Yesterday, Karen and I arrived at 8.30am for the blood tests appointment. I’d been awake since 2.30am (not from worry, just couldn’t stop my brain whizzing round and get back off to sleep), so wasn’t at my best. I wasn’t called until 9.15am at which time Karen left and I had time to kill until the next appointment (for treatment) at 11.30. Went to the information centre to find out about complementary therapies, popped my head into the wig centre (apparently I will lose my hair in about 10 days – so a wig is on the agenda – waiting for a referral), then went to meet Gita in the on-site coffee shop.
At 11am I went back to check the location and ‘calling’ procedure for treatment and was told they were an hour or so behind and that I should leave my mobile phone number for them to ring me, so I then went to track down a sandwich and sat down to read. At 12, I got a call to pick up tablets at the Pharmacy and to take one an hour before starting treatment (ie now), and then was called up to the treatment suite at 1pm to watch a DVD with around 6 other women. The DVD was all about after-effects of chemo with great stress on watching out for signs of infection and not ignoring them, followed by around 5 case studies of patients saying how they’d had high temperatures but not phoned the hotline – thinking “oh I’ll be OK” and then of course weren’t. We’d all got the message after the first one, but had to sit through another 4 cases. My problem is that of the 5 or 6 symptoms of infection, I already have 4 of them (persistent cough, sore mouth, breathlessness and fatigue). But, I’ve got a thermometer and will check it at the first sign of raised temperature (over 37.5ºC for the uninitiated).
After the DVD there was more sitting around until allocated a bed and then I was taken off to have the catheter inserted (around 2pm) – in the back of my hand. Pretty painful experience since the first attempt wasn’t a good enough vein so the nurse had to go for another one. Then back to my bed for the drip to be attached (for 2 hours) and the injection of vitamin B12 (even more horrible than the catheter). Fortunately Linda was by my bedside for comfort by this time. I didn’t find out till later that there were to be another 5 drips of varying lengths of time, with rest periods in between. Going to the loo while pushing a drip stand with a mind of its own was an experience not to be missed (together with peeing into cardboard containers so the ‘outputs’ could be measured and correlated with the ‘inputs’). I managed a few snoozes between drip changes but the adjustable chair, which was initially comfortable, ceased to be so after more than 7 hours in it. Anyway, food came round at 5pm and I actually enjoyed a ham sandwich, fruit yoghurt and a banana.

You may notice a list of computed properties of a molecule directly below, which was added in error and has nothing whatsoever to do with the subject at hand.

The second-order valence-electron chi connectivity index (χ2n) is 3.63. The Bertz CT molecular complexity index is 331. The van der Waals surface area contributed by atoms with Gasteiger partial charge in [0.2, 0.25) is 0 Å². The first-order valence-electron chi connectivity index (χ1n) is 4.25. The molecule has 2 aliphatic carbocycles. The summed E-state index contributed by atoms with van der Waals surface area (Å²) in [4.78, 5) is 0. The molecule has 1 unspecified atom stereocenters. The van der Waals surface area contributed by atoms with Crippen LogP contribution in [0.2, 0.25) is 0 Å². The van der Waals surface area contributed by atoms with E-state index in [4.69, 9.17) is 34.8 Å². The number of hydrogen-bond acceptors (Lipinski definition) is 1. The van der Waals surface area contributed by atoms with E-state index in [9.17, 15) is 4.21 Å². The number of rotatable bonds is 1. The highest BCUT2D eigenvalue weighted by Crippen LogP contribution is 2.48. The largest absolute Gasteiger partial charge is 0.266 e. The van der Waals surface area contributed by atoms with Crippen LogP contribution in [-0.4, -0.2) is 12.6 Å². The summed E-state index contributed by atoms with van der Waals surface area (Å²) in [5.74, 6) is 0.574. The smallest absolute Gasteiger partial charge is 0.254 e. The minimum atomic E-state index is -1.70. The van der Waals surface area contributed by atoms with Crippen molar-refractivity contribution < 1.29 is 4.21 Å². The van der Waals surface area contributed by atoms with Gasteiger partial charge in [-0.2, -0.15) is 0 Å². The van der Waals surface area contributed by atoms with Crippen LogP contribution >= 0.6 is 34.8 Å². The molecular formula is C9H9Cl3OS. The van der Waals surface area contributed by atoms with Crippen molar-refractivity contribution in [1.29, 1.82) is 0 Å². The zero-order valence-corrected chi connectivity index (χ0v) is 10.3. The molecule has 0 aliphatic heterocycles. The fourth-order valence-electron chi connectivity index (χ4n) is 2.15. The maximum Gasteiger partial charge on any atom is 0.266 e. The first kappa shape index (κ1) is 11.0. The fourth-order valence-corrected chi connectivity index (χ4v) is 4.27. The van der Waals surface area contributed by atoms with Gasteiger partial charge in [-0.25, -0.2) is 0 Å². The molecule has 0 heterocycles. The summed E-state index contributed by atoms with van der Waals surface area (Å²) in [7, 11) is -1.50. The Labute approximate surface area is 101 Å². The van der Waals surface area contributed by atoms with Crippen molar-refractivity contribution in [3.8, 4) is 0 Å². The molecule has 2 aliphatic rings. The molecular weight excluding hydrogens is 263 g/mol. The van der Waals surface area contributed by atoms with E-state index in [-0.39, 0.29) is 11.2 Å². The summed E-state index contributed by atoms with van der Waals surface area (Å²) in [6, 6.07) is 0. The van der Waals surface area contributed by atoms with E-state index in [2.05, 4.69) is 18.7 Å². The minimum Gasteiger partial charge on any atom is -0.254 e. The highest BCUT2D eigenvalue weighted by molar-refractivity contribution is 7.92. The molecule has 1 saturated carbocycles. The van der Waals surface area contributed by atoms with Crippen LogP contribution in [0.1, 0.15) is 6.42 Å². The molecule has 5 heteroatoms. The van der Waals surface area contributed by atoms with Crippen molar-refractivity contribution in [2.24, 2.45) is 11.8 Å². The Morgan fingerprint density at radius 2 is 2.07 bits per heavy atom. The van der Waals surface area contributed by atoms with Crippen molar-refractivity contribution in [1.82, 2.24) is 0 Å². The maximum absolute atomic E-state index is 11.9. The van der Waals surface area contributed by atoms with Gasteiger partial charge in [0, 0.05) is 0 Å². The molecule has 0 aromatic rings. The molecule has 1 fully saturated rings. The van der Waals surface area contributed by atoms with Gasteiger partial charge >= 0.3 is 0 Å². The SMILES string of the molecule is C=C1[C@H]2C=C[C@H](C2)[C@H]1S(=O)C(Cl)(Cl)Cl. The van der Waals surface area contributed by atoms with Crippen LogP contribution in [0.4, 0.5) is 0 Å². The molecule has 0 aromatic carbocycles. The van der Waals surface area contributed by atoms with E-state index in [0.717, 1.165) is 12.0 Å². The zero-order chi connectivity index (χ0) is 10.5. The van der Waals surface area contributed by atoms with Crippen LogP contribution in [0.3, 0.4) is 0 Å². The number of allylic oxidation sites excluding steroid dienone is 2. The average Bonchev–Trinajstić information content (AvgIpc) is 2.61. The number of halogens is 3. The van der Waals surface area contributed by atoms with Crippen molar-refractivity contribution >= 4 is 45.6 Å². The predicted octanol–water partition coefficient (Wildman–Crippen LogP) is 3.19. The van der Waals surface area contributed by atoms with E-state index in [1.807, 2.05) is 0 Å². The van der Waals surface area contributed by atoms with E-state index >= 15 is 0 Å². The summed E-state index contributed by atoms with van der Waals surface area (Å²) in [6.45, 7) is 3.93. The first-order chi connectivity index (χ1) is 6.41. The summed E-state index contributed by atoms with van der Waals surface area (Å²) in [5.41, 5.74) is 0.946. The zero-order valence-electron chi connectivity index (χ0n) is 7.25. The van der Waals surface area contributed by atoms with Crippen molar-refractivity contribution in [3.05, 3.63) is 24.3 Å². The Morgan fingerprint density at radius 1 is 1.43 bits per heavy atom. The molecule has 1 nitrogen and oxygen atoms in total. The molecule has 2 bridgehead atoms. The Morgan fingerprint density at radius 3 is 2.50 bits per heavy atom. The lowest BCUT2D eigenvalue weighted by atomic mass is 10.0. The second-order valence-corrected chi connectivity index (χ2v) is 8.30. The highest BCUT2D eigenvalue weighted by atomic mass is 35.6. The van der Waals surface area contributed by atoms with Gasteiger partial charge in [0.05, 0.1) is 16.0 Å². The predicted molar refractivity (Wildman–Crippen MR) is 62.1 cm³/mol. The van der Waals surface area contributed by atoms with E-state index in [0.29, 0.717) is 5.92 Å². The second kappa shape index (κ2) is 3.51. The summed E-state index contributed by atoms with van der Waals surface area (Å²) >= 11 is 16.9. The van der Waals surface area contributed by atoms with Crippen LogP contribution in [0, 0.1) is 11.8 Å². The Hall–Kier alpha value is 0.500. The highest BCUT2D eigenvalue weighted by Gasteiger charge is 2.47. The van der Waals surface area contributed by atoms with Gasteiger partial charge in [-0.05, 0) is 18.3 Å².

Karen and Peter came round at 8.15 and spent the last hour and a half with me and took me home – the rest of the building was in complete darkness, but the treatment centre still had new patients coming in (some just seemed to have a drip in for a couple of hours and then went home). I was actually hungry when we got home (10pm) and relished a meal (first time for ages I’ve had any appetite for food) and watched a film on TV (‘Thank you for smoking’ – irony huh?). Unfortunately I missed the last 15 minutes cos I fell asleep on the settee (K & P having gone to bed earlier).
This morning I felt great and ravenously hungry (probably the effect of the steroids) and full of plans for a new project I want to get involved with (more on this later), but by afternoon I was flagging and then slept for 2 hours. Felt a bit nauseous an hour ago, but have tablets for that (the number of tablets to be taken – on top of the pain meds – is just phenomenal). So, that’s about it for now. I’ve no idea how I’ll feel over the next few days, but think I should keep away from people until my antibodies build back up again. I’m hoping to be up to seeing visitors from Wednesday and will text or e-mail to make arrangements.
I must pay tribute to my wonderful circle of friends who have been supplying me with good conversation, support, information and pampering (reflexology from Vera on Monday and shoulder massage from
on Tuesday). Lesley picked up an interesting BBC news item about new research into a genetic marker for non small cell adenocarcinoma – a really interesting development, but too late for me. Hannah’s been tracking down statistical research, but latest data is for 2007 and again, all lung cancers are lumped together and the figures given are - 25% survived lung cancer for 1 year, 7% for 5 years. Given that 80% of all lung cancers are ‘non small cell’, one could assume that these stats are mostly for that, but the virulence of some of the lung cancers could skew the figures. When I next see the consultant I need to quiz him more about the basis for their prognosis, ask what data is kept, and whether any analysis is done by gender, age, ethnicity etc. I suspect there isn’t much data analysis done (future job for a free-lance statistician??). Finally, there is an interesting article in today’s Daily Telegraph by Cassandra Jardine (referred to a few weeks ago) on Michael Douglas’ apparent recovery from throat cancer – in the health section of the paper’s website. Lydia